Gary R. Herbert, the Republican governor of Utah, signed into law on Thursday the most stringent drunken driving standards of any state in the country. Under the new legislation, drivers will be considered impaired at a blood alcohol content, or BAC, of 0.05 percent. In all other states, the legal threshold for impairment is higher, at o.08.
For a 160-pound man, which the Centers for Disease Control and Prevention uses as a reference, the difference between a BAC of 0.05 and a BAC of 0.08 is a single beverage — it is the difference between drinking three drinks in one hour versus four. Put another way, to stay under the legal limit, a 160-pound man should have no more than two drinks in one hour on an empty stomach. Reaching a BAC of 0.05 for a 137-pound woman would take three drinks in two hours, without food.
“Public safety is our focus,” Herbert said in a statement on Thursday, explaining why his state broke ranks with the other 49. “This law does not target drinking; it is a public safety law that targets impaired driving.”
The governor had until March 29 to make a decision about the law, which passed the Utah Senate at the beginning of March by an 18-11 vote. As recently as Monday, the governor had not made up his mind whether he was going to sign the bill, reported the Salt Lake Tribune.
Supporters of Utah’s HB 155 note that this change will only affect drivers who first fail field sobriety exams and then have their BAC measured by police. The law, which goes into effect at the end of 2018, follows recent unsuccessful attempts in two other states, Hawaii and Washington, to lower alcohol blood levels to 0.05.
People from Utah were split about the decision. Some of the most vocal opponents of the law included the state’s restaurants as well as the ski and snowboard industries. They worried that the law would scare away tourists. “Utah: Come for vacation, leave on probation,” read an ad that the American Beverage Institute recently ran in a few Utah newspapers. On its Responsible Limits website, the trade association said that a 120-pound woman would hit the new threshold after a single drink.
“We don’t want to be first because it creates the image that we are going to be harder on those people who may consume alcohol. It’s not a crime to consume alcohol,” said Melva Sine, the Utah Restaurant Association’s executive director, to the Salt Lake Tribune. Sine and other food industry representatives met with Herbert to persuade the governor not to sign the law.
The Salt Lake Tribune reported that, of more than 1,700 phone calls to Herbert’s office regarding the law, callers favored a veto 9 to 1.
Herbert maintained that it was not a matter of Utah’s reputation. The governor, like the majority of Utah, belongs to the Church of Jesus Christ of Latter-day Saints. Roughly 3 in 5 Utah residents, as a 2014 survey found are Mormons. Many are teetotalers, as the church’s scripture advises against consuming alcoholic drinks.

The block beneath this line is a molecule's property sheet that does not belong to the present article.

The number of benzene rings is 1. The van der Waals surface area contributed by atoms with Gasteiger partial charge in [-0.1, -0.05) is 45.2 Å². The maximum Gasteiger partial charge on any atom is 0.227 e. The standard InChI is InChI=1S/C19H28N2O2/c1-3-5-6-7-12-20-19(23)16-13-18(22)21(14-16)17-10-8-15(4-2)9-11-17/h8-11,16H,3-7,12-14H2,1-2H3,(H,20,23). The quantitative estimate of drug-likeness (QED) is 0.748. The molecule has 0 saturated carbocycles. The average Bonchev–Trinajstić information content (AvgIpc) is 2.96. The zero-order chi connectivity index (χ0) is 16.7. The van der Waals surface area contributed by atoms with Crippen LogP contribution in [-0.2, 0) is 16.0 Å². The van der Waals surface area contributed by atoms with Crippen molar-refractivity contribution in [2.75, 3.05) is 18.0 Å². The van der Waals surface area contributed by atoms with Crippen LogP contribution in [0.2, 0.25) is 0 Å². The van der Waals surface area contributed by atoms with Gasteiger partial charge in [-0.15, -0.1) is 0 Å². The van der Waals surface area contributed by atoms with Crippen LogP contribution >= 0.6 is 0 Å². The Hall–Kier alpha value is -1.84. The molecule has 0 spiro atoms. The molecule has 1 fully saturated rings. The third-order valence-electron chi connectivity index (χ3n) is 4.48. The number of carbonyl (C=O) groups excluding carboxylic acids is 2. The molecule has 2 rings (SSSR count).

“People are going to try to say this is a religious issue. And that is just absolutely false. This is a public safety issue,” he said at a Thursday news conference, according to the AP.
Utah has long been at the forefront of stricter alcohol regulations in the United States. In some cases, where Utah led, others followed. In 1983, for instance, the Beehive state became the first in the nation to lower the BAC threshold from 0.10 to 0.08. At various points over the next two decades, 0.08 became the norm, with the final state, Minnesota, adopting the standard as late as 2005.
Other rules regarding booze, though, remain unique to Utah. The space above a bar itself has become a legal battleground; under current Utah law, establishments must erect physical barriers, nicknamed “Zion curtains,” to prevent patrons from watching bartenders mix drinks. Various legislators have attempted to dismantle the curtains, with one effort championed by Utah’s House majority leader, Brad Wilson (R-Kaysville), earlier this year.
After making the decision to lower the BAC limit to 0.05, Herbert posted to Twitter a 2001 scientific review from the National Institute on Alcohol Abuse and Alcoholism. The review noted that, “A large body of creditable research over many years has clearly shown that impairment of tasks necessary for safe driving begins at levels as low as 0.05 percent.”
Evidence suggests that one drink can have a significant impact. The reasoning is straightforward: Lower blood alcohol levels decrease the odds of a fatal accident. The National Transportation Safety Board found that the odds of a fatal crash double as blood alcohol levels increase from zero to 0.05, as The Washington Post’s Christopher Ingraham wrote in early March. The odds double again as blood alcohol levels increase from 0.05 to 0.08.
Two proponents of a legal limit of 0.05, James C. Fell and Robert B. Voas, scientists at the Pacific Institute for Research and Evaluation, noted that arrests would increase slightly but “not enough to overburden the criminal justice system.” Deaths would fall by 8 percent, they estimated in a 2014 letter for the journal Addiction, were driving limits lowered to 0.05 across the United States — about 800 to 900 lives saved per year.
The stricter limit brought Utah in line with other countries. France, Italy, Russia and Australia, not known for a lack of drinking culture, all have thresholds at 0.05 BAC or lower. “If we look at the world,” Herbert said, according to Fox 13, “we’re not weird.”
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